Posted Dec 05, 2012 02:45 pm CST
Utah’s top court has nixed an effort by a lawyer to bring a new third party, a client-related entity, into an attorney disciplinary case.
The impleader had been granted by a state district court, pursuant to the Utah Rules of Civil Procedure. But in a Tuesday ruling (PDF) on an interlocutory appeal over the issue of whether the impleader was proper, the Utah Supreme Court said the trial court had abused its discretion in granting the motion by attorney Donald D. Gilbert Jr.
While today’s attorney discipline cases are handed in state court and the rules of civil procedure generally apply, attorney discipline cases are historically different than general civil litigation matters and are not intended to adjudicate the rights of competing parties, the supreme court explained.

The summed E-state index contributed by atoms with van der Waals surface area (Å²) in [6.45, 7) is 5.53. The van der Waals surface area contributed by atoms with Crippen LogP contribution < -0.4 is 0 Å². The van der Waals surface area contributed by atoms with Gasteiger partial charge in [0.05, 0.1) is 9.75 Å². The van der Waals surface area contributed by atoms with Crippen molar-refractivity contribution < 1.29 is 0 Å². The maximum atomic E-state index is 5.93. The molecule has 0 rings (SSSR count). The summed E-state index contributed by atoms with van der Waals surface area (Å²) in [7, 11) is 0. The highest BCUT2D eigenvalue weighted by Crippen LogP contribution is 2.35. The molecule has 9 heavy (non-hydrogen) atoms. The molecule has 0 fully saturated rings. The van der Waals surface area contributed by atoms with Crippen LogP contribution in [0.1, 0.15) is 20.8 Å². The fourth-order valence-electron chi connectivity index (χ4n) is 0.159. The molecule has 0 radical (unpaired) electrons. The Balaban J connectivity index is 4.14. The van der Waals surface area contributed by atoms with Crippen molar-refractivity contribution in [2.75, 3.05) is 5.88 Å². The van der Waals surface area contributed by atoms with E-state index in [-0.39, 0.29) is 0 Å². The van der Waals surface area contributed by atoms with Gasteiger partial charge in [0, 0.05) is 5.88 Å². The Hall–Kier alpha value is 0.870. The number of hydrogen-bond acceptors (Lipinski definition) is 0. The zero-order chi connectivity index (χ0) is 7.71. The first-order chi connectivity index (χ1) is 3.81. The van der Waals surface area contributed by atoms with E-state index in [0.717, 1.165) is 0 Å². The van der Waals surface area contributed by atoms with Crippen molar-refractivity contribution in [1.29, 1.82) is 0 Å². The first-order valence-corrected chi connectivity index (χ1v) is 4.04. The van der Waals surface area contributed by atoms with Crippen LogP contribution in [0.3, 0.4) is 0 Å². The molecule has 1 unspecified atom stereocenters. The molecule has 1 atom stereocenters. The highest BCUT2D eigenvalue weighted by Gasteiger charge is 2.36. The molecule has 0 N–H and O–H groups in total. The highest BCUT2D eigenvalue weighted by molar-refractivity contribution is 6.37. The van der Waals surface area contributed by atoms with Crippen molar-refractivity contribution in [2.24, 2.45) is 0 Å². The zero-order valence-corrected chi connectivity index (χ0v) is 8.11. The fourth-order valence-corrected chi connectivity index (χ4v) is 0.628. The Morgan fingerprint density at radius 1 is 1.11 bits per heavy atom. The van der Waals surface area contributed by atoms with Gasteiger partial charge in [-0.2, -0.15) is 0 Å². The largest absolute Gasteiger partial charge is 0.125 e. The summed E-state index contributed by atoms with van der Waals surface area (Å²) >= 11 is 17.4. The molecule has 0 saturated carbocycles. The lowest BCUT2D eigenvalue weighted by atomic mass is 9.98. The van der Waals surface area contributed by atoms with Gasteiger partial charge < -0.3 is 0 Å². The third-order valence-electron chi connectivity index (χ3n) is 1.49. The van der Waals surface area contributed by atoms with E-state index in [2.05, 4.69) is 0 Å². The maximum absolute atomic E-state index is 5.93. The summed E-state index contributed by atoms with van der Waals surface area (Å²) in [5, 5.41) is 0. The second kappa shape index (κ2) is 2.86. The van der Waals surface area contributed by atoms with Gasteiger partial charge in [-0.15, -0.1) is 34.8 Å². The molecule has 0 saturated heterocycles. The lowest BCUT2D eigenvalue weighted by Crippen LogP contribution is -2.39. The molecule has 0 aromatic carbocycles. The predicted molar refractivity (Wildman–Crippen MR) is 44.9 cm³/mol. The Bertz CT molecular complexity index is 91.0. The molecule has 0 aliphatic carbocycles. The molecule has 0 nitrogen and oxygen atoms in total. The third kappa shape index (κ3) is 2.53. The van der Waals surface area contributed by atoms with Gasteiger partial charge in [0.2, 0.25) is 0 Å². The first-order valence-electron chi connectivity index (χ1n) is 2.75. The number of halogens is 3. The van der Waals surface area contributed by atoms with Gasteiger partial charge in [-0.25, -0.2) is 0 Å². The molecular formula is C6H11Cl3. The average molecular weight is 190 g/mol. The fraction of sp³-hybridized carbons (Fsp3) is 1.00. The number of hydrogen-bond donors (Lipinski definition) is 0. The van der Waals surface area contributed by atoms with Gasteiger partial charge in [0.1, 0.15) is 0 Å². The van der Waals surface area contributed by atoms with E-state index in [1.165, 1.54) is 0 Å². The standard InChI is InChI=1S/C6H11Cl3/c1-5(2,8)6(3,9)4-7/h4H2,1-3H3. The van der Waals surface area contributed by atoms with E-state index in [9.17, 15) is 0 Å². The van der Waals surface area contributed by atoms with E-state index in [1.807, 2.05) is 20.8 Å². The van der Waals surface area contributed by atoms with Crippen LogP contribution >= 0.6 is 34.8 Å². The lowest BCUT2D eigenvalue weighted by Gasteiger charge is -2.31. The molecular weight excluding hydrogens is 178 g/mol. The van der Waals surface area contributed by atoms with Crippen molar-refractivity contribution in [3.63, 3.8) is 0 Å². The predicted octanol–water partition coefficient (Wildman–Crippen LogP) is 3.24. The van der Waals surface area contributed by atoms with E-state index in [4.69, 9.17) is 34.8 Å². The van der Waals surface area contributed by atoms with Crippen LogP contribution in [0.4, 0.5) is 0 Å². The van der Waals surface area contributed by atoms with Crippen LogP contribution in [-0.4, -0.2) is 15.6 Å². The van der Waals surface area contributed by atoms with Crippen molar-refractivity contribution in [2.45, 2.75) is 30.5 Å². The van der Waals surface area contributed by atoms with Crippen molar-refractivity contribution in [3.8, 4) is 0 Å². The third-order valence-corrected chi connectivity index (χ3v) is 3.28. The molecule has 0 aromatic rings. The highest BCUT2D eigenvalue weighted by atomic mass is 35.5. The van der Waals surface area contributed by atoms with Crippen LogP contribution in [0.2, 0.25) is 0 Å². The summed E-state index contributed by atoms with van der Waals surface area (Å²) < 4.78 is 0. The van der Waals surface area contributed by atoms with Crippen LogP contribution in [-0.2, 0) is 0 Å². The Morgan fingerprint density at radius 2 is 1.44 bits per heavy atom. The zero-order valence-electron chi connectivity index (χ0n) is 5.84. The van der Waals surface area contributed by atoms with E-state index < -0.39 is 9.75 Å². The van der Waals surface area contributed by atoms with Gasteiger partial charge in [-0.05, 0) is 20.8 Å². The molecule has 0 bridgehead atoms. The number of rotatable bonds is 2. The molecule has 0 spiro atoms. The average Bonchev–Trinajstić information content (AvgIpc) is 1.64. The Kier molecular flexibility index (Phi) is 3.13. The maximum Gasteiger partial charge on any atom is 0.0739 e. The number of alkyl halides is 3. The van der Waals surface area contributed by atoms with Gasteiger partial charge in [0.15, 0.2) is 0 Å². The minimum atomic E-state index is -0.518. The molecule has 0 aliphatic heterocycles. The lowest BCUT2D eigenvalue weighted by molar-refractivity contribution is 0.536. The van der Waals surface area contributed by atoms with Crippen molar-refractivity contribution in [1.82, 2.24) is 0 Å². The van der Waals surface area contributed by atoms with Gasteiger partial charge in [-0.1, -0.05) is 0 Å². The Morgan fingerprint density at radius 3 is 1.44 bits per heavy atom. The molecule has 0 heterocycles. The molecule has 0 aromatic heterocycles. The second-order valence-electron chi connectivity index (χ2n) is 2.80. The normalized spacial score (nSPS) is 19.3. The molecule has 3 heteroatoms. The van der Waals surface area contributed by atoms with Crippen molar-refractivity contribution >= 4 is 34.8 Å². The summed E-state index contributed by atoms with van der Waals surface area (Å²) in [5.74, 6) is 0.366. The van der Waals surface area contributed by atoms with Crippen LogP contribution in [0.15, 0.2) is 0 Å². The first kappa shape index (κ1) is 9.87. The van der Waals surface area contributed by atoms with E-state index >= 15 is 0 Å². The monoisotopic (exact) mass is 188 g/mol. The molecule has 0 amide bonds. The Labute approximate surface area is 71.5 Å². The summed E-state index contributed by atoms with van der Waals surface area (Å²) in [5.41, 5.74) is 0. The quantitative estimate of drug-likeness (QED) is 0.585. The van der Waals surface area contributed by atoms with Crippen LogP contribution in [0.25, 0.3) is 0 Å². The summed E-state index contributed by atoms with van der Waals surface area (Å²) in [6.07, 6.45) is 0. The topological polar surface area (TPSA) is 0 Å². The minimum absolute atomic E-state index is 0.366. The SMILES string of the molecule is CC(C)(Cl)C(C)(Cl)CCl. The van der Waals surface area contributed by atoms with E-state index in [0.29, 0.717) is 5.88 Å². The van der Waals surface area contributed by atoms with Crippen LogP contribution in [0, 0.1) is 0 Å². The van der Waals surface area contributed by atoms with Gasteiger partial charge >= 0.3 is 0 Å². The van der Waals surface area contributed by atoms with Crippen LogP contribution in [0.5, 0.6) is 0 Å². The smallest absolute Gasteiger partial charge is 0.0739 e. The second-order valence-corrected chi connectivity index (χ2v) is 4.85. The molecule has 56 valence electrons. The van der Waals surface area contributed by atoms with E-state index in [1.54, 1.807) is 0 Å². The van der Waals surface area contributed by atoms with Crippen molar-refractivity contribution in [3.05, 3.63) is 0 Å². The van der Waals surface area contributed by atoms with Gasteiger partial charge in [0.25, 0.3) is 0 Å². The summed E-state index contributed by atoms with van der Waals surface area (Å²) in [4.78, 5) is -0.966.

Saying that allowing collateral matters to be addressed in disciplinary cases is unnecessary and could be disruptive and discourage individuals from complaining, the court said such motions should never be granted. “Allowing impleader of collateral matters in attorney discipline proceedings is simply not consistent with the unique nature of our attorney discipline system,” the court wrote.
Hat tip: Legal Profession Blog.